A large, recent study published in the American Journal of Clinical Nutrition and reported in Scientific American is only the last in a long series of research that have found a link between red meat and diabetes risk:
"Daily Red Meat Raises Risk for Diabetes, Large Study Says. People who eat as little as one serving of red meat a day, whether it is processed or unprocessed, have an increased chance of getting type 2 diabetes."
A review of meta-analyses, considering many different studies and therefore carrying more weight than a single study, came to the same conclusions on the right diet and weight loss as crucial in diabetes prevention:
"Diets rich in whole-grain, cereal high fiber products, and non-oil-seed pulses are beneficial. Whereas, frequent meat consumption has been shown to increase risk... Obesity is the most important factor accounting for more than half of new diabetes' cases; even modest weight loss has a favorable effect in preventing the appearance of diabetes. Also, physical exercise with or without diet contributes to a healthier lifestyle, and is important for lowering risk."
Being overweight favours and anticipates the onset of diabetes. The obese suffer from gallstones and kidney stones with a frequency 4 times greater than slim people: as for diabetes the frequency is tripled and for apoplexies it is doubled compared to slim subjects.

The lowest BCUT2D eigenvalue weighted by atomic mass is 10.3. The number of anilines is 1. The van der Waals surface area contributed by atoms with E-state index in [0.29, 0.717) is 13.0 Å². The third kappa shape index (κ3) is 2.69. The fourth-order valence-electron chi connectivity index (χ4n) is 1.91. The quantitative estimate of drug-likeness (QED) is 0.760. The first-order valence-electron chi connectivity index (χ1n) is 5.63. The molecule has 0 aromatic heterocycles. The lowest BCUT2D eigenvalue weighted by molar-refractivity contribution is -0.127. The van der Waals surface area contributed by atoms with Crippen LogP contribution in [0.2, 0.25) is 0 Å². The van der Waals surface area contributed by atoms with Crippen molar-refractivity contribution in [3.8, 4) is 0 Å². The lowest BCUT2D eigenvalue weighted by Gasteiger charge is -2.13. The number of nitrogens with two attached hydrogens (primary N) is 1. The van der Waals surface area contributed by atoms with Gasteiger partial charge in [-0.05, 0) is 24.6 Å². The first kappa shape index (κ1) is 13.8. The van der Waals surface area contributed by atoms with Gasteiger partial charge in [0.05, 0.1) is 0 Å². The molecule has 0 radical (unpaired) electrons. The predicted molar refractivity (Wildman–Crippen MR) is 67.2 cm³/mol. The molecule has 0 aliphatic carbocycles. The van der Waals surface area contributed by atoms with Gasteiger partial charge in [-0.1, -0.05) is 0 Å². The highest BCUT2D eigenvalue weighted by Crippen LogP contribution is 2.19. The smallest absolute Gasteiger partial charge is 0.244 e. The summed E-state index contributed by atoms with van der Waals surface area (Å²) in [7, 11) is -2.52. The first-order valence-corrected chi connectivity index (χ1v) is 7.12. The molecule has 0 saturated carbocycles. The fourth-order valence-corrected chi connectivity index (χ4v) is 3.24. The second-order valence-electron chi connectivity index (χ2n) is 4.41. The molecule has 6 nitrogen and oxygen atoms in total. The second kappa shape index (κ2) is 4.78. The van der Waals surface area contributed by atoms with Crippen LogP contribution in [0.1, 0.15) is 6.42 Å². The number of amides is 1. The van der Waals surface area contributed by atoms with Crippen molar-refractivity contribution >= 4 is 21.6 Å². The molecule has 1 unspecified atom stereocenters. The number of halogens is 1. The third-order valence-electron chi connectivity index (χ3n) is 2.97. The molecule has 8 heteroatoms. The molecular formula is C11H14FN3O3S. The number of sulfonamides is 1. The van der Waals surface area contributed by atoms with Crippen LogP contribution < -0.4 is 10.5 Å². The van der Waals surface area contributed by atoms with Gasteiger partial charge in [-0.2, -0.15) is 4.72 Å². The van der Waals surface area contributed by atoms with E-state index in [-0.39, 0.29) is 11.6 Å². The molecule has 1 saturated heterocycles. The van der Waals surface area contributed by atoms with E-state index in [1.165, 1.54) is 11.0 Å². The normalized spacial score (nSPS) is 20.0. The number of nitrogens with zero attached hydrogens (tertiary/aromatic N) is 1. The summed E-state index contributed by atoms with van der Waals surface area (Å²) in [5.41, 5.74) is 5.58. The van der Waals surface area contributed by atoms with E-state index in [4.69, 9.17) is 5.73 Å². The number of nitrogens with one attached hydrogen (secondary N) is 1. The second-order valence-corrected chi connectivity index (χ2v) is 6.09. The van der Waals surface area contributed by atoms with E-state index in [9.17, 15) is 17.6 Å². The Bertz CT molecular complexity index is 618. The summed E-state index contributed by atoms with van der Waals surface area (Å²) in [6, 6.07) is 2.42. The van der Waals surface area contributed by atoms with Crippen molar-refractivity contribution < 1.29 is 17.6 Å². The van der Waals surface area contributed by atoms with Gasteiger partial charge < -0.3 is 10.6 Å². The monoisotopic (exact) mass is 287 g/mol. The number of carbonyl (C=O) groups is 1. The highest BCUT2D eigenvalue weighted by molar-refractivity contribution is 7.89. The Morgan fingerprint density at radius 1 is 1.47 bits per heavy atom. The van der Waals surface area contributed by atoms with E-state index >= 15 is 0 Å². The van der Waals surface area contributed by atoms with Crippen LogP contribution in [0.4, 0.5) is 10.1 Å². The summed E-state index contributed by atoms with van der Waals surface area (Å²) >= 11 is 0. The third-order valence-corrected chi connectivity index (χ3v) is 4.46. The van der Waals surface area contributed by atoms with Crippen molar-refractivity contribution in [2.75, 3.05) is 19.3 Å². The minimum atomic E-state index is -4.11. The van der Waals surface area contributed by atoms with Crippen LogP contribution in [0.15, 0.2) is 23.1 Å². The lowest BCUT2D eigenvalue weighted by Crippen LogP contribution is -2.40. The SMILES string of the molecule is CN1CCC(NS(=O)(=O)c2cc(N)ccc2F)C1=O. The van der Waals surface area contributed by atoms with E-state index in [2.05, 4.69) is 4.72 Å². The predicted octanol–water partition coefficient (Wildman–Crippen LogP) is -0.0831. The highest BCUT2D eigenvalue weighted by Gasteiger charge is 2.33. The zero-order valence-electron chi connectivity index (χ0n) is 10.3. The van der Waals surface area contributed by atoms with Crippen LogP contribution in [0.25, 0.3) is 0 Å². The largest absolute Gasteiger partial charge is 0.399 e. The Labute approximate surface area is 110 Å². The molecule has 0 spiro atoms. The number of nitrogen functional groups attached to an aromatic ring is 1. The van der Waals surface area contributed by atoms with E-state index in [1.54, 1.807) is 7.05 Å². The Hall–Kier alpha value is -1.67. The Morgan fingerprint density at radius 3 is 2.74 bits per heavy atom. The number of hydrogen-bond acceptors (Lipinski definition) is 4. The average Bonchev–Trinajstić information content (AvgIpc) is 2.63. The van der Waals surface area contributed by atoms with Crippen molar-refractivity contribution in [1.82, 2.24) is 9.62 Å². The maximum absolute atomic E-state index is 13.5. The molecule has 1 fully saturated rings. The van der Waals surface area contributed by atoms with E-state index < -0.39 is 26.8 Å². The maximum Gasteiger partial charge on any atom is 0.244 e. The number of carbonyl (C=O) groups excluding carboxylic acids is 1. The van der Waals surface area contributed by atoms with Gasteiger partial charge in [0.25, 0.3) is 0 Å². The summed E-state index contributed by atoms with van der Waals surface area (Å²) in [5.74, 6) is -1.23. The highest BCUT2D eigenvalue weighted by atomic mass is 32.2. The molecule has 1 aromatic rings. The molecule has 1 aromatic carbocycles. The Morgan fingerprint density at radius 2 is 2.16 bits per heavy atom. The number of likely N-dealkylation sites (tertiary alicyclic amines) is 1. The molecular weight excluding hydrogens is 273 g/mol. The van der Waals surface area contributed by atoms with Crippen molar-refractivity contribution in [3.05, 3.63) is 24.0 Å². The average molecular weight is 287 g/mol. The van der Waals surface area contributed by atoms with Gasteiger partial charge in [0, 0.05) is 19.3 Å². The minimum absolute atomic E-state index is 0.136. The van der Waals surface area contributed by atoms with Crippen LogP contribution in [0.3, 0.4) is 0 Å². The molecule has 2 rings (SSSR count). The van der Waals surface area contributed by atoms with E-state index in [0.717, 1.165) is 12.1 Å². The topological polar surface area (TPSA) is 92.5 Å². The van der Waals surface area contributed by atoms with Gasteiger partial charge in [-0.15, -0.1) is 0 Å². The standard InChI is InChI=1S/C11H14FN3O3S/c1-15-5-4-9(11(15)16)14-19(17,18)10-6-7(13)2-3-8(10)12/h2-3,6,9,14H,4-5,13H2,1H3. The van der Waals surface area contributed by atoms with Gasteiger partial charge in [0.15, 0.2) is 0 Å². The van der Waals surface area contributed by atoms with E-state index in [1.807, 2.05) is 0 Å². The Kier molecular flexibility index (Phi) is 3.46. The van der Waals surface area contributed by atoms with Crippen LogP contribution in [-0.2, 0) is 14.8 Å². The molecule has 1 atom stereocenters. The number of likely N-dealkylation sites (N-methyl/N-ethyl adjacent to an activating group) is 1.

However, whereas a good diet may very well be enough to prevent diabetes, it may not be sufficient in the treatment of all diabetic patients. It is part of the treatment for all patients, and can be the only treatment for some patients. But in the treatment, there are distinctions to be made, like the one between type 1 and type 2 and the mildness or severity of the illness. This does not mean, however, that diet and exercise are not a major part of diabetes treatment. Both type 1 diabetics and type 2 diabetics should follow a healthy diet, anyway, also considering that this is good advice for anyone.
Jan Derbyshire, who developed diabetes when she was 27, says in an interview in the British paper The Sunday Times of 4th June 2000:
"The medical profession's attitude towards managing diabetes has changed over the past 10 years. At first, I was given a very strict diet to follow, with no cakes, chocolate or alcohol. Now you're simply told to eat a healthy, balanced diet and consume sweet stuff and alcohol in moderation. So, as long as I remember to inject insulin 20 minutes before I eat, I can pretty much forget I'm diabetic."